Biden Administration May Catalyze Hemp Fiber Segment

By Trevor Yahn-Grode, Data Analyst, New Frontier Data

President-elect Joe Biden’s team has already outlined the incoming administration’s $1.7 trillion plan for achieving 100% clean energy and net-zero emissions by 2050. The proposal includes major financial investment and jobs commitment to restoring infrastructure and retrofitting buildings to meet emissions standards. As the race to reduce emissions intensifies, it may serve as a catalyst to the rapidly developing hemp fiber industry.

Hemp fiber can be used to manufacture a wide variety of carbon-friendly products. With regards to mass-scale decarbonization, the two most promising sectors are natural fiber composites, and construction materials.

Natural fibers composites – increasingly manufactured from hemp – include products such as automotive parts, plastic, and wood alternatives. These respectively have outstandingly low CO2 footprints when compared to traditional materials like fiberglass, since natural fiber products absorb CO2 during their growth period, and trap that CO2 into the product during its manufacture. If done efficiently, such products actually wind up being carbon-negative, meaning that they will absorb more CO2 from the atmosphere than emitted to manufacture them.

Hemp-based construction materials offer a compelling means for builders to reduce emissions without sacrificing quality. Globally, the construction and operation of buildings is responsible for a reported 39% of all CO2 emissions[1]. Of that, 28% comes from the operational emissions (i.e., energy used to heat, cool, or light buildings), and 11% comes from embodied carbon within construction materials and the construction process. Hempcrete – a mixture of hemp hurd, lime, and water which can be used as a non-load-bearing replacement for drywall and other materials – has attracted a large amount of media attention, as it can purportedly reduce carbon emissions while simultaneously increasing the energy efficiency of a home. Other carbon-friendly materials made from hemp and available for the construction process include cellulose insulation, particleboard, and flooring.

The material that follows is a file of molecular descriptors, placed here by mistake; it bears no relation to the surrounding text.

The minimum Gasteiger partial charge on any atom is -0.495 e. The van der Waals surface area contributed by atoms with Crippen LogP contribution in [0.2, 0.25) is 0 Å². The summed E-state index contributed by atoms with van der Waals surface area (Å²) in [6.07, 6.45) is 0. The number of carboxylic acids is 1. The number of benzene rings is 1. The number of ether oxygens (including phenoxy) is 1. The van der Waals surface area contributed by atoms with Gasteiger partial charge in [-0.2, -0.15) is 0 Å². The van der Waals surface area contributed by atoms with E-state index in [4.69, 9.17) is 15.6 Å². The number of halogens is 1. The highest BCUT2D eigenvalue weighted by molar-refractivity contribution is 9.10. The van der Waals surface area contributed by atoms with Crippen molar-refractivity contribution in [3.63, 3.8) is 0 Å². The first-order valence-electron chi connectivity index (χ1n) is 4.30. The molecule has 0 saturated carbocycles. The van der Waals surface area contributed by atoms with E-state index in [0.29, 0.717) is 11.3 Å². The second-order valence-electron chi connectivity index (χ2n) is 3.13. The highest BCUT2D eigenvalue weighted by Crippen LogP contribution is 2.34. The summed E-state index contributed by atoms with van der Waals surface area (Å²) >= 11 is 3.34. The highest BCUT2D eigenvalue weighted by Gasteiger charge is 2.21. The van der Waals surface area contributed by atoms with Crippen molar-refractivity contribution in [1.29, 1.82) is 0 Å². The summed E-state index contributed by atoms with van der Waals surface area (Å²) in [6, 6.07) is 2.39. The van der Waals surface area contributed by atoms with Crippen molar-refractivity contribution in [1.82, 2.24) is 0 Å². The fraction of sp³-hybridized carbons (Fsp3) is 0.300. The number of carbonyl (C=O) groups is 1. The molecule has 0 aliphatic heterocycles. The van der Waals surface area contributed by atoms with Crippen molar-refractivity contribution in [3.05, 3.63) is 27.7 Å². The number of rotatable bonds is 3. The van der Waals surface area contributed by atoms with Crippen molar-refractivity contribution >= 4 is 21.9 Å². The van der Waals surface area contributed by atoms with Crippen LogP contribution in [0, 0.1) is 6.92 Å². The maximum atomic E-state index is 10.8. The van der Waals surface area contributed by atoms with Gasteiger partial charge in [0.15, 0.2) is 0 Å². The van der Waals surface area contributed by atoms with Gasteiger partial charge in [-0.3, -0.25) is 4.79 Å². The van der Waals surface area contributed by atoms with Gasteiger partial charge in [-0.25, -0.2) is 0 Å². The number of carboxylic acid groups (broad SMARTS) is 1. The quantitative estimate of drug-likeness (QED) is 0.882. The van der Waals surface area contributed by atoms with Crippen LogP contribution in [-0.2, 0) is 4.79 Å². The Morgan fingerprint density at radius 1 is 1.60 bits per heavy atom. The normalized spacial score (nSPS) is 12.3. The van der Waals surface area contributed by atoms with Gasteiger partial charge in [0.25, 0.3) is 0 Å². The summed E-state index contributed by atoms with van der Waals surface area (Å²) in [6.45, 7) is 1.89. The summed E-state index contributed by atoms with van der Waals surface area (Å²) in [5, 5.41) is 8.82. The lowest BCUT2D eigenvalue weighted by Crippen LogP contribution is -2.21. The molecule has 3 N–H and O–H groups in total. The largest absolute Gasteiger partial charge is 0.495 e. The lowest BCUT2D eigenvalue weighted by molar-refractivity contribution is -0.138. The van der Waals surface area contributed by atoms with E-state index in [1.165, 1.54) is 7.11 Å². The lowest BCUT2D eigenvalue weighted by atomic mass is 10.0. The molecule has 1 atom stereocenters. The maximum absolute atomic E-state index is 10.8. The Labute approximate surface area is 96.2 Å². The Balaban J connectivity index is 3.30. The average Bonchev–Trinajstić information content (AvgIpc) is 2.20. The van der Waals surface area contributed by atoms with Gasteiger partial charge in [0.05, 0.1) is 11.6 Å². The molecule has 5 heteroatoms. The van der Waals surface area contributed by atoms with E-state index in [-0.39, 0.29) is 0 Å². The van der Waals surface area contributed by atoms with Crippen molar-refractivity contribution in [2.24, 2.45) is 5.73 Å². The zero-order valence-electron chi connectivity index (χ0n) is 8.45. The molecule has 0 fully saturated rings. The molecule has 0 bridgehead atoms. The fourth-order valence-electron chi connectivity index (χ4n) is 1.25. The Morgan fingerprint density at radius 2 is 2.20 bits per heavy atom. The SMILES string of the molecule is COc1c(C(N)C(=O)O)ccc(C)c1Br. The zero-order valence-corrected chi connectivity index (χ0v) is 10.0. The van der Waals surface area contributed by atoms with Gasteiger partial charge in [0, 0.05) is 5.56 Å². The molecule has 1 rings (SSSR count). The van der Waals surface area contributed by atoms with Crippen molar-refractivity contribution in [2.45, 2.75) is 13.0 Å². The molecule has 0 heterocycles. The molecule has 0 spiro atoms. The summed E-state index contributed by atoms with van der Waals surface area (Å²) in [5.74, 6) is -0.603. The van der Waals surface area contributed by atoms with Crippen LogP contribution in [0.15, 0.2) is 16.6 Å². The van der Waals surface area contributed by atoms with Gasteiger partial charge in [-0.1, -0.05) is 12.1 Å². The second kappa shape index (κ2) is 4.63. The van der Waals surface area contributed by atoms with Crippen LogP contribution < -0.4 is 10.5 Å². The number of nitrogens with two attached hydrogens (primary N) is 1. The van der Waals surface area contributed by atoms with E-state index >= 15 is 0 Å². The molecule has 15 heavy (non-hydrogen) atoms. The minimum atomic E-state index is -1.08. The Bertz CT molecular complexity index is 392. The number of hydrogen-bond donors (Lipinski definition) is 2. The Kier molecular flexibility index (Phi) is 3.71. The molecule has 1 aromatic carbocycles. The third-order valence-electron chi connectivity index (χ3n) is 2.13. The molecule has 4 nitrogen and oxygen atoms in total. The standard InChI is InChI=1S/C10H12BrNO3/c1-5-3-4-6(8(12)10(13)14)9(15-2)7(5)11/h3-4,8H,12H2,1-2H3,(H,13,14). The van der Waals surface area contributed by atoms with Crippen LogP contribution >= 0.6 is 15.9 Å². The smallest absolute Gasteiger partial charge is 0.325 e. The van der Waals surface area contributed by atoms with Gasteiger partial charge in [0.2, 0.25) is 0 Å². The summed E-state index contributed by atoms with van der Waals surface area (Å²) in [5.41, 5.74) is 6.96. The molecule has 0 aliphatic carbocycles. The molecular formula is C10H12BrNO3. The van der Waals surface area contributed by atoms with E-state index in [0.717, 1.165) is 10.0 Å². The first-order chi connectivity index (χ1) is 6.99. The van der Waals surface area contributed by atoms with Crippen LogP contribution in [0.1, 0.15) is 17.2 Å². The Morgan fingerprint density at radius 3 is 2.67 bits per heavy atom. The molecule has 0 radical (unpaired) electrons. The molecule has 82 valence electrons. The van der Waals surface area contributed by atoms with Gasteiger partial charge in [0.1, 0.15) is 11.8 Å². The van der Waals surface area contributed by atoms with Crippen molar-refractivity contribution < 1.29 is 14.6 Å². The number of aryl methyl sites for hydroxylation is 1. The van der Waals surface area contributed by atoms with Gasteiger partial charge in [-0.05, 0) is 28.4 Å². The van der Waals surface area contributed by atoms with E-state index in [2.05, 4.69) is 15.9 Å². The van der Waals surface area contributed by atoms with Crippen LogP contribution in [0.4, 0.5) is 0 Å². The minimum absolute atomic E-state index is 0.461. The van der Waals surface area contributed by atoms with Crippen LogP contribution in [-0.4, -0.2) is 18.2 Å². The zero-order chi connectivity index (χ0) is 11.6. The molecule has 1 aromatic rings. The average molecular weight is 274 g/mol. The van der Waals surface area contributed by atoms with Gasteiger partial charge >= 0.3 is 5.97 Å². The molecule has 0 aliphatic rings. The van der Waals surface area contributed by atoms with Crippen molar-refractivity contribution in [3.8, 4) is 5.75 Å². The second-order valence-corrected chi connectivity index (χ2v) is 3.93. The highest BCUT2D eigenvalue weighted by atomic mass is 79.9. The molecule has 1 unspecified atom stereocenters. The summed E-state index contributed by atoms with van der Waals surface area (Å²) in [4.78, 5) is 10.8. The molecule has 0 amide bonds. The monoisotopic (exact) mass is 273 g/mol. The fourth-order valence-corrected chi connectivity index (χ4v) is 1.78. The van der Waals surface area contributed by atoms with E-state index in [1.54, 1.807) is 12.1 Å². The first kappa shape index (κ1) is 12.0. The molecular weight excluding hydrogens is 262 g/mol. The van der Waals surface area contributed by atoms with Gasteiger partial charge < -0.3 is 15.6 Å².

Hempcrete blocks for use in construction

The push to make hemp part of the decarbonization of the production economy in the U.S. mirrors events overseas. In Europe, the European Industrial Hemp Association (EIHA) recently published a “Hemp Manifesto for a Green Recovery, calling on EU member governments to include hemp in the European Green Deal, citing the “huge potential of the European hemp sector in speeding up the transition towards a zero-emission, bio-based, and sustainable economy”, and touting the plant’s ability to “deliver long-term sustainable growth and create highly skilled jobs”.

Proponents of hemp argue that government investment is necessary to overcome the disadvantages which the industry faces in being reintroduced to infrastructure construction after an 80-year prohibition, and the competitive pricing disadvantages it faces when compared to heavily subsidized petroleum-based materials.

However encouraging the Democratic Climate Action Plan appears to be for the hemp fiber industry, it faces significant obstacles to implementation. President Trump has yet to concede the election, 10 weeks remain for the presidential transition, and a split Congress may force obstruction or a scaled-back approach to the policies proposed. Still, as the climate crisis continues and the push for a carbon-neutral economy shifts from a political goal to a practical necessity, hemp fiber products are becoming increasingly attractive to the mainstream.